Why Special Needs Parents Don’t Care About Random Nonsense

It’s 8:30 in the morning and I’ve just dropped my son off at school. As I’m driving home, I get an urgent voicemail from someone who just can’t wait. With one hand, I hit my overflowing inbox and put the message on speaker. Apparently, I need to call back right away because there are important things unfolding.

What things are unfolding, you ask? What is do-or-die at 8:30 in the morning?

I don’t know. Some nonsense.

Yeah. No sugar-coating. No filters. Listen to me and listen to me closely. Whatever it is, I don’t care – not even a little bit.

Don’t get me wrong. I will pretend to care. That’s cool. Appointments to schedule, texts to answer, emails to return – I get it. I am not saying they’re not important. To other people they are. I’m just saying like the song says, there’s you and me and all other people. It is what it is.

Having a non-verbal child with autism broke me of that knot-in-the-stomach feeling about, well, most things. That’s not to say that I don’t get things done. I do. I just don’t get them done while wringing my hands and hopping around like a goon. I still see it in others though. You watch them grow red and contort their expressions over the most routine conflicts. Me? I don’t yell or argue with people over their day-to-day frustrations. I don’t fight over parking spaces.

Actually, let me correct that. I might fight over a parking space, but if I do, it’s not really about a parking space. It’s about this person trying to make me fight about a parking space. Does that make sense? Take the spot. I don’t care. I’ll drive around. Hell, I have a handicap placard I can use. The issue isn’t the spot.

The issue is that this person is making it an issue when I don’t care.  Again – not even a little bit. I take that personally.

non verbal son dad

There are many reasons why having a special needs child may affect the way in which I see the world. The obvious one to most people reading this is “how difficult” my special needs parenting homelife is. That’s the milkshake that brings all the pity to the yard. Whoa is me.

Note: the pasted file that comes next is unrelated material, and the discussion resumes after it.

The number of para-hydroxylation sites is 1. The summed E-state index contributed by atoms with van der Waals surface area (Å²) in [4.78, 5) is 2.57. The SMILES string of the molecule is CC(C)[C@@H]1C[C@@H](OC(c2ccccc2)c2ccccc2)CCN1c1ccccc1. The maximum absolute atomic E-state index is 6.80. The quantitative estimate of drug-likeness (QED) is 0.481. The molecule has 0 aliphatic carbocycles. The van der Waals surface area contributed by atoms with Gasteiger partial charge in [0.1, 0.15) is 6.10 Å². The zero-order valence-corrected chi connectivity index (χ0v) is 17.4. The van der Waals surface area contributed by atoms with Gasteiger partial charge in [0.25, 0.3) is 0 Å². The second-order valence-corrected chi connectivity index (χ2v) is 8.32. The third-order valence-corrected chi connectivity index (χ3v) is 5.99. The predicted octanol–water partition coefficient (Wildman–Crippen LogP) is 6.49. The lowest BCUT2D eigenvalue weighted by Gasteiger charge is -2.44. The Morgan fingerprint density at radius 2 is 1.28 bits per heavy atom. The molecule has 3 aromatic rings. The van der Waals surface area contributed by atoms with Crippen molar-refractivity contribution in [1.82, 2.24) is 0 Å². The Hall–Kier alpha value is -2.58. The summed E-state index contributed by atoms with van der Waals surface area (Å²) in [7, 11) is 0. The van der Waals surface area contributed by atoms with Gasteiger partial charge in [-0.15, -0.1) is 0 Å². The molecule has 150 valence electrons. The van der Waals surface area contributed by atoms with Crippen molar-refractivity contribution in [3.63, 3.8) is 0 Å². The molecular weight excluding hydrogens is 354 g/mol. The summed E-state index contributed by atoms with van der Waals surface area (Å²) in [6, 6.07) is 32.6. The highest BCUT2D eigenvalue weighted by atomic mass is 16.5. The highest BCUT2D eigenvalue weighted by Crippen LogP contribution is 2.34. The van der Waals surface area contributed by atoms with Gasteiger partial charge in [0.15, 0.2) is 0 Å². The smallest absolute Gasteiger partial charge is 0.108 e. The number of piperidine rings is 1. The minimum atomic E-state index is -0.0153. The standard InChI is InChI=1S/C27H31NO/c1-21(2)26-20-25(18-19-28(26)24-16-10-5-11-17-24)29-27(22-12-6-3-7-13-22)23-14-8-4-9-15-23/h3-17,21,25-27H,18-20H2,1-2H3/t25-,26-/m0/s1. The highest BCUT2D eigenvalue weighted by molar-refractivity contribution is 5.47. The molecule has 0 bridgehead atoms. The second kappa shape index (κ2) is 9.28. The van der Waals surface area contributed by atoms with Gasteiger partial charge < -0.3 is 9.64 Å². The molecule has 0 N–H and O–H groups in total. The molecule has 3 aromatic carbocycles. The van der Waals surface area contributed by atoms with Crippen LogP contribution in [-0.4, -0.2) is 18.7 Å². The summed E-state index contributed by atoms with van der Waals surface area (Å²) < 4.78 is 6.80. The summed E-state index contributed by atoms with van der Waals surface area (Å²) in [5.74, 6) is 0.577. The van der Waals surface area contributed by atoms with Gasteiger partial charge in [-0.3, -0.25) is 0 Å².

Truth be told, yes, it is difficult at times to raise my boy. We have had mornings that were far more catastrophic than any urgent voicemail about the expiring offer on my fictitious car’s warranty. I have stood in line at Starbucks and watched someone go crazy over a late coffee, right after personally dealing with a clean-up situation that no one could ever fully understand. To me, the two aren’t even comparable. Let’s trade. I’d gladly wait ten minutes for a Honey Almond Milk Flatwhite in exchange for the hour-long sanitation project I had at 4AM.

It isn’t just that. As a special needs parent, I am constantly thinking about my son’s place in the world. Whether it’s his long-term or short-term future, Lucas has challenges on the horizon that occupy permanent space in my head. I’d like to say they live there rent-free, but they don’t. The price I pay for those worries is vast and substantial.

To me, that’s what is important. It skews my perception and suddenly, things like a neighbor who gives me “attitude” doesn’t sting the way they used to. Rather, it’s just a minor annoyance in stark contrast to the sometimes terrifying uncertainty about my child’s future. To me, that’s real. The grumpy neighbor might as well be a hologram.

The biggest reason I don’t let the worries of other people get to me? I’ve already lived through many moments that I thought I never would. If I could turn back the clock and tell myself the life that lay ahead of me, I’d have been frozen with fear. A special needs son? Quintuple bypass? Family estrangement? Lost friends? Divorce? Mental health challenges? It seems insurmountable.

Yet, I’ve been surmounting it. The road is long and the bumps vary in size as you go along, but I’ve made it much longer than I ever thought I would, even without knowledge of the difficulties that lay ahead. If I can get through all of these major things, you can get through a long line at the bank. Don’t turn to me and ask if I “can believe this” because we’ve been waiting a few minutes. I can. It’s a line. Wait.

That’s pretty much the extent of it. I don’t care where you park, what you eat, or who you vote for. Enjoy the TV you enjoy. Drink your pumpkin spice. Start decorating for Christmas in August. You do you. Other people care. I don’t.

Not even a little bit.

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